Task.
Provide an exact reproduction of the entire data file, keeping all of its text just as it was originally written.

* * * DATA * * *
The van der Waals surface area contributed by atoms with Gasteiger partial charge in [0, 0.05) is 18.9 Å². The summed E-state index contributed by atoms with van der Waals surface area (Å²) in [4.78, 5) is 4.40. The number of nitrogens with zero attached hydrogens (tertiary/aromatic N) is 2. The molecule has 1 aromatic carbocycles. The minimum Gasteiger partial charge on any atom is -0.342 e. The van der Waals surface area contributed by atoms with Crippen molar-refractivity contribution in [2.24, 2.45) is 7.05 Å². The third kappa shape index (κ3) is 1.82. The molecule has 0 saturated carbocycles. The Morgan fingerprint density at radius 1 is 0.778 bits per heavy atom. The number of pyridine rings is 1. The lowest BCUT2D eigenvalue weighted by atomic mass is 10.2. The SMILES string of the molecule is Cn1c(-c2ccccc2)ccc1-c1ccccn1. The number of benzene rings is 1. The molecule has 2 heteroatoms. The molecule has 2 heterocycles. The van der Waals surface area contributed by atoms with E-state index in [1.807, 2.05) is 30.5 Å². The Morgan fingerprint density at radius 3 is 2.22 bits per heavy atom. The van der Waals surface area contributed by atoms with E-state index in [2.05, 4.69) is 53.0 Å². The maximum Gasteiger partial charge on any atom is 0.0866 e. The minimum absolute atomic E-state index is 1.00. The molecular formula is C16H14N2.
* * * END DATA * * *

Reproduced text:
The van der Waals surface area contributed by atoms with Gasteiger partial charge in [0, 0.05) is 18.9 Å². The summed E-state index contributed by atoms with van der Waals surface area (Å²) in [4.78, 5) is 4.40. The number of nitrogens with zero attached hydrogens (tertiary/aromatic N) is 2. The molecule has 1 aromatic carbocycles. The minimum Gasteiger partial charge on any atom is -0.342 e. The van der Waals surface area contributed by atoms with Crippen molar-refractivity contribution in [2.24, 2.45) is 7.05 Å². The third kappa shape index (κ3) is 1.82. The molecule has 0 saturated carbocycles. The Morgan fingerprint density at radius 1 is 0.778 bits per heavy atom. The number of pyridine rings is 1. The lowest BCUT2D eigenvalue weighted by atomic mass is 10.2. The SMILES string of the molecule is Cn1c(-c2ccccc2)ccc1-c1ccccn1. The number of benzene rings is 1. The molecule has 2 heteroatoms. The molecule has 2 heterocycles. The van der Waals surface area contributed by atoms with E-state index in [1.807, 2.05) is 30.5 Å². The Morgan fingerprint density at radius 3 is 2.22 bits per heavy atom. The van der Waals surface area contributed by atoms with E-state index in [2.05, 4.69) is 53.0 Å². The maximum Gasteiger partial charge on any atom is 0.0866 e. The minimum absolute atomic E-state index is 1.00. The molecular formula is C16H14N2.